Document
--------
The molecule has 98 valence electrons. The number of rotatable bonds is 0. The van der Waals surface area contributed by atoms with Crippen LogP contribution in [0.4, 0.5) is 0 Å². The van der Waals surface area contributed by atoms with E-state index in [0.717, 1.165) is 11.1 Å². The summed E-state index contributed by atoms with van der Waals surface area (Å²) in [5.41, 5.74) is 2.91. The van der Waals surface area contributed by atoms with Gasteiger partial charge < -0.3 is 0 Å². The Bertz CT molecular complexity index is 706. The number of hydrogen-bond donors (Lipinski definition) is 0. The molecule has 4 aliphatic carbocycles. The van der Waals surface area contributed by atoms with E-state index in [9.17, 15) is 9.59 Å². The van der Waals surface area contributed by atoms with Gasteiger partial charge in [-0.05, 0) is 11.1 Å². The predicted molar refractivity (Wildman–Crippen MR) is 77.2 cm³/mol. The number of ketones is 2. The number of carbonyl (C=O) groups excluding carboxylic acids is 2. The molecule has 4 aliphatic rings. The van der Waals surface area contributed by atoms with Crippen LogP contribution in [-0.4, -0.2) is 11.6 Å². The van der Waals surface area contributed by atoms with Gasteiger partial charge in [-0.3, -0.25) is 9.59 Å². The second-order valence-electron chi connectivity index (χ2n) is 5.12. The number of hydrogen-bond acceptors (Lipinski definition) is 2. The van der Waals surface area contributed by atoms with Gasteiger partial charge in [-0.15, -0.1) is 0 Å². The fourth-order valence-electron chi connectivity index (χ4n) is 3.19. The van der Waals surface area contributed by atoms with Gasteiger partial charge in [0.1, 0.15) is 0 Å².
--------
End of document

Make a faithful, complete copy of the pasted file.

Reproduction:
The molecule has 98 valence electrons. The number of rotatable bonds is 0. The van der Waals surface area contributed by atoms with Crippen LogP contribution in [0.4, 0.5) is 0 Å². The van der Waals surface area contributed by atoms with E-state index in [0.717, 1.165) is 11.1 Å². The summed E-state index contributed by atoms with van der Waals surface area (Å²) in [5.41, 5.74) is 2.91. The van der Waals surface area contributed by atoms with Gasteiger partial charge < -0.3 is 0 Å². The Bertz CT molecular complexity index is 706. The number of hydrogen-bond donors (Lipinski definition) is 0. The molecule has 4 aliphatic carbocycles. The van der Waals surface area contributed by atoms with E-state index in [9.17, 15) is 9.59 Å². The van der Waals surface area contributed by atoms with Gasteiger partial charge in [-0.05, 0) is 11.1 Å². The predicted molar refractivity (Wildman–Crippen MR) is 77.2 cm³/mol. The number of ketones is 2. The number of carbonyl (C=O) groups excluding carboxylic acids is 2. The molecule has 4 aliphatic rings. The van der Waals surface area contributed by atoms with Crippen LogP contribution in [-0.4, -0.2) is 11.6 Å². The van der Waals surface area contributed by atoms with Gasteiger partial charge in [-0.3, -0.25) is 9.59 Å². The second-order valence-electron chi connectivity index (χ2n) is 5.12. The number of hydrogen-bond acceptors (Lipinski definition) is 2. The van der Waals surface area contributed by atoms with Gasteiger partial charge in [-0.15, -0.1) is 0 Å². The fourth-order valence-electron chi connectivity index (χ4n) is 3.19. The van der Waals surface area contributed by atoms with Gasteiger partial charge in [0.1, 0.15) is 0 Å².